Importantly, for unpooled data, a biological sample is split into subdivided technical replicates with varied sizes between two consecutive time points (baseline versus stimulated group) (See the detailed different number of technical replicates in unpooled data from Dataset S1). Hence, it is not meaningful to systematically apply our proposed Bayesian dynamic AR model in longitudinal settings on unpooled data. However, pipeline 3 confirmed that the more significant effect of systematic unwanted biases due to lane effect than pooled data has been observed in Fig. 2 versus Supplementary Fig. S4. Additionally, there are currently no computational methods that incorporate those effects in lower-level preprocessing procedures prior to downstream analyses. Taken together, we simply pool technical replicates of multiple *.sam (or *.bam) files to increase the power of mapped read counts for an individual biological sample after correction of systematic artifacts for our proposed Bayesian dynamic AR method.

Quantitative Real-time Reverse Transcription (RT) PCR

Our proposed Bayesian dynamic AR specific differential expression that has not been detected by other static and dynamic methods has been validated with qRT-PCR validation procedure whether those differential expression patterns are truly temporally differentially expressed genes in terms of biological perspectives or not. Two selected genes for each comparison (D0 versus and D1 and D14, respectively) that have been uniquely identified using the AR model were validated independently by qRT-PCR (Fig. 5 and Dataset S7). Our selected genes confirmed the highly significant correlation between AR specific differential expression and validation results, suggesting that the higher sensitivity when using AR method in differential expression analysis and after correction of unwanted systematic artifacts that could be significant confounding effects in differential testing. For example, comparing to time zero (D0), a 14-day post-infusion (D14) induced a significant change in the mRNA expression of FOS (P < 0.01), in a good agreement with the AR-based RNAseq results. There existed a strong positive correlation between log2 transformed fold changes calculated from the normalized hit counts (RNAseq) and those derived from the gene copy numbers detected by qRT-PCR (Correlation coefficient R = 0.8292, P = 4.71 × 10−17) as shown in Fig. 6. Moreover, we also further validated the gene list that has been identified by our proposed dynamic AR method and after correction of unwanted systematic biases with our previous study using simple pairwise static method25 (Dataset S7). The highlighted genes represent the overlap between current and previous study.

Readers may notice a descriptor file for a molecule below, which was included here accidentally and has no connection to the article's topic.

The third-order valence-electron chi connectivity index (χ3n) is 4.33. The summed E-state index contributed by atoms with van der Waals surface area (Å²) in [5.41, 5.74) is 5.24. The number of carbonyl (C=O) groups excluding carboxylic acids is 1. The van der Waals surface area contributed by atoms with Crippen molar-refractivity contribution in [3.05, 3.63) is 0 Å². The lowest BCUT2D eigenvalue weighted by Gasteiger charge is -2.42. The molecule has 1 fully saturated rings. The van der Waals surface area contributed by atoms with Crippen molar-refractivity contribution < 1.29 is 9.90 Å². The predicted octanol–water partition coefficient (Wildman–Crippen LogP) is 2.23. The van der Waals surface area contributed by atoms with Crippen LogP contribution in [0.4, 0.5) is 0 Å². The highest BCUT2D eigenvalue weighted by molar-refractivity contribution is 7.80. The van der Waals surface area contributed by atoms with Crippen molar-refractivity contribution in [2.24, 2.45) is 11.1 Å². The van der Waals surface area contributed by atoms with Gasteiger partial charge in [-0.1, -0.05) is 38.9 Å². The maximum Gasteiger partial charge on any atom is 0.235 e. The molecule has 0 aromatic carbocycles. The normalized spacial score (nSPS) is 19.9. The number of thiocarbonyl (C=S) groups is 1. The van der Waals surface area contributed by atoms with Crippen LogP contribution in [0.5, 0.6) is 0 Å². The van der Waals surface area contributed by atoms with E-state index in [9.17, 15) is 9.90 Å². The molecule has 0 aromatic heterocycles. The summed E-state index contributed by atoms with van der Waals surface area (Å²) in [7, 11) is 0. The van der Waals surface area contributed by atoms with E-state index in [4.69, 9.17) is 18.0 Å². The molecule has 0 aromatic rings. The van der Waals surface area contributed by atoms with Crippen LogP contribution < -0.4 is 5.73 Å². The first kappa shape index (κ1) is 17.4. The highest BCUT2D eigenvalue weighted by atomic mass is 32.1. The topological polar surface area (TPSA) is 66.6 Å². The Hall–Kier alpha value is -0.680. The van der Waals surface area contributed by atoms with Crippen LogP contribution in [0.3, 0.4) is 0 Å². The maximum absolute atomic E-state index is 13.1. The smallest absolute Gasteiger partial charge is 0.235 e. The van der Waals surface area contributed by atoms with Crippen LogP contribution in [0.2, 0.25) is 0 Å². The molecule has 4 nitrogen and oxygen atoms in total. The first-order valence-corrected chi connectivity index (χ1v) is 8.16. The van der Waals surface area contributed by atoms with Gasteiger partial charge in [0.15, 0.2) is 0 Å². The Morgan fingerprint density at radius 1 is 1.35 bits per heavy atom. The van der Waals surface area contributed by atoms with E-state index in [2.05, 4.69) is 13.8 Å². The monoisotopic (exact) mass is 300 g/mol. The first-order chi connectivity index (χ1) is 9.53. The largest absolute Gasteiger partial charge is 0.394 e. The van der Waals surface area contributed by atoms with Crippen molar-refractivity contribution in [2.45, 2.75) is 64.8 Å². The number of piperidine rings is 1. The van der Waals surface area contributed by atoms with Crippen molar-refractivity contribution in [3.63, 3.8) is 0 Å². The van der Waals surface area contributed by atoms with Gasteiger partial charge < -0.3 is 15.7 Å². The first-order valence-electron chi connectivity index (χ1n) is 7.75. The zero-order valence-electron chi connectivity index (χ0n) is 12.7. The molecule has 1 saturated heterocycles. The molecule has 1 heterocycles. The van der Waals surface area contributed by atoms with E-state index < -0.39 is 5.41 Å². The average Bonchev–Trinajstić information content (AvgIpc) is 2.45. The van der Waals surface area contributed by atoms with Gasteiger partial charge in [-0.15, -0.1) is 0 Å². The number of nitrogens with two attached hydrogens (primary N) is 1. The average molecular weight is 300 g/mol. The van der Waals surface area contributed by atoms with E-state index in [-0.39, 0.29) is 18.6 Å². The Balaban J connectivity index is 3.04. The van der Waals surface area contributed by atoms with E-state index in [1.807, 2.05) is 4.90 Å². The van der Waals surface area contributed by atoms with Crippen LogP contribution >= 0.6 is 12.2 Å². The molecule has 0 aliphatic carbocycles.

Figure 5

qRT PCR validation for selected gold standard gene list that has been detected by Bayesian dynamic AR method, but not by other static methods.

Figure 6

Pearson correlation value between the log2-transformed fold changes of RNA-Seq data and qRT-PCR validation. Each dot (in blue) represents a data point for the selected genes and each corresponding sample (4 genes and 8 replicates in control (D0) and later time point, D1 and D14, respectively). And the dashed lines are 95% confidence interval.

Differential exon and isoform diversity in temporal dynamics

To identify various temporal patterns at the isoform level, we applied the most popular and robust methods, Cuffdiff and DEXSeq.3,26,27,28,29,30,31,32,33,34,35,36,37,38,39,40,41,42,43. Datasets S3-(1), S3-(2), S6-(1) and S6-(2) represent the analysis of differential expression between a reference time point versus later time points for pooled and unpooled data at the transcript isoform level to investigate the impact of correction (before- and after-correction), respectively.